Stocking Stuffers

What’s your favorite part of Christmas?

Is it giving presents? Getting presents? Mistletoe? Carols? The glut of Christmas movies? The crispness of the air? The Christmas feast? Egg Nog? Children with that haunted, anticipatory, desperate look of a junkie in rehab? Christmas specials? Family? Memories? Anticipation? Sneaking peaks at your own presents? Office parties? Office after-party gossip? The kids obsessively watching the news hoping for snow before they go back to school?

It may seem odd, but my favorite part of Christmas is stocking stuffers.

I was an only child, and generally spent Christmas with at five to eight adults, depending on what relatives made the trip in a given year. But as the only child I had to adhere to an adults’ version of Christmas—translation: the family slept in.

Sedatives aside, no self-respecting kid is going to sleep in until 10am on Christmas day, so my family used the stocking to occupy me for the first four hours of Christmas. There was always enough packed in my stocking to keep me busy and relatively quiet until the adults woke up on their own.

I remember plenty of Star Wars action figures, puzzles—I grew up in the age of Rubik, so new puzzles were plentiful—Hot Wheels, Mini Lego sets, paperback books, snacks—though if candy came along it was usually later in the day—and myriad little, cheap, filler toys.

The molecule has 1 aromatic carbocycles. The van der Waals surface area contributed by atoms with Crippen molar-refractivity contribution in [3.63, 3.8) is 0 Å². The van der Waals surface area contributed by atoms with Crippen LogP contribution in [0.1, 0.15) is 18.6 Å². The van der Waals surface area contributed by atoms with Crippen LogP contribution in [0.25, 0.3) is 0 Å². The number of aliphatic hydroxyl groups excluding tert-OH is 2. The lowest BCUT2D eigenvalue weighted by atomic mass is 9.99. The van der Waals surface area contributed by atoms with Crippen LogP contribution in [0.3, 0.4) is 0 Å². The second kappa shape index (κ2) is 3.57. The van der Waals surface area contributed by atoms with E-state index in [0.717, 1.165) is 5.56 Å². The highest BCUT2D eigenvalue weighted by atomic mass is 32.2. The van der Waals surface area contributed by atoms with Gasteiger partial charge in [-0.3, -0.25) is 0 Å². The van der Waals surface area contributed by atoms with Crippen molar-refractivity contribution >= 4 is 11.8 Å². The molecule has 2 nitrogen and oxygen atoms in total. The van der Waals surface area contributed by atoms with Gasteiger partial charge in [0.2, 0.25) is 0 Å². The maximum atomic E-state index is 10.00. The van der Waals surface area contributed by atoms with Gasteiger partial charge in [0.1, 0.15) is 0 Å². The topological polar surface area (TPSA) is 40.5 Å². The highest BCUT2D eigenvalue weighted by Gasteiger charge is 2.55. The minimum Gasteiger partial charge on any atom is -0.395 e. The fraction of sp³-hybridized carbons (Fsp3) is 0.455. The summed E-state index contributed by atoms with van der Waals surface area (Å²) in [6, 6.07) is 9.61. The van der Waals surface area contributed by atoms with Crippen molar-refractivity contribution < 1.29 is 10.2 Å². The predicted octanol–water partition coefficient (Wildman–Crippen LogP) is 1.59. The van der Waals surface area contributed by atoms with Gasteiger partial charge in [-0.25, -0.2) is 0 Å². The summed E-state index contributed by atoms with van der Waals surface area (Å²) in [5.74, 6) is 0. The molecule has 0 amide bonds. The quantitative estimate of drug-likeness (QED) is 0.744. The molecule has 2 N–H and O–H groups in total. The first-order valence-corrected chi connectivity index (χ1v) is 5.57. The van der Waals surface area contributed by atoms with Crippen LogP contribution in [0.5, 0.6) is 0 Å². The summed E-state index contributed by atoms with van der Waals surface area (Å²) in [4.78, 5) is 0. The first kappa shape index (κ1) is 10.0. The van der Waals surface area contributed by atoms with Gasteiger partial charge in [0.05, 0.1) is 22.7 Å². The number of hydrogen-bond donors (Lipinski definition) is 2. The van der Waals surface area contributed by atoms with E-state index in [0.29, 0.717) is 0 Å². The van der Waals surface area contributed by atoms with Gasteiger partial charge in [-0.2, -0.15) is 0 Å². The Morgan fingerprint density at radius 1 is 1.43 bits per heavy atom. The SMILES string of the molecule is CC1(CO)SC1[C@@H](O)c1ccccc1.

But I always loved the little cheap filler toys. My family used to tell me a story of when my father’s college roommate came into town, and met me for the first time. I was either two or three years old. He and I hit it off, and sometime during the trip he took me to Lionel Playworld and told me I could get anything I wanted in the entire store. I picked a four-pack of Weeble Wobbles.

I just always seemed to enjoy the smaller, less constrained toys. I liked action figures instead of the sets that went along with them. I liked handheld puzzles instead of board games. I liked individual Hot Wheels rather than the full tracks.

And all that great stuff fit perfectly into a stocking.

And now I get to fill them. Five of them to be exact.

I don’t just run out to the dollar store and grab filler, although I do use that stuff to fill in the empty spaces once the real stuffers are selected and put in place. And even though with four kids, there has to be significant amount of balancing—lest someone think they got shorted—I’m always able to get a few special prizes in there that make the stocking more than an appetizer.

So, what’s your favorite part of Christmas?

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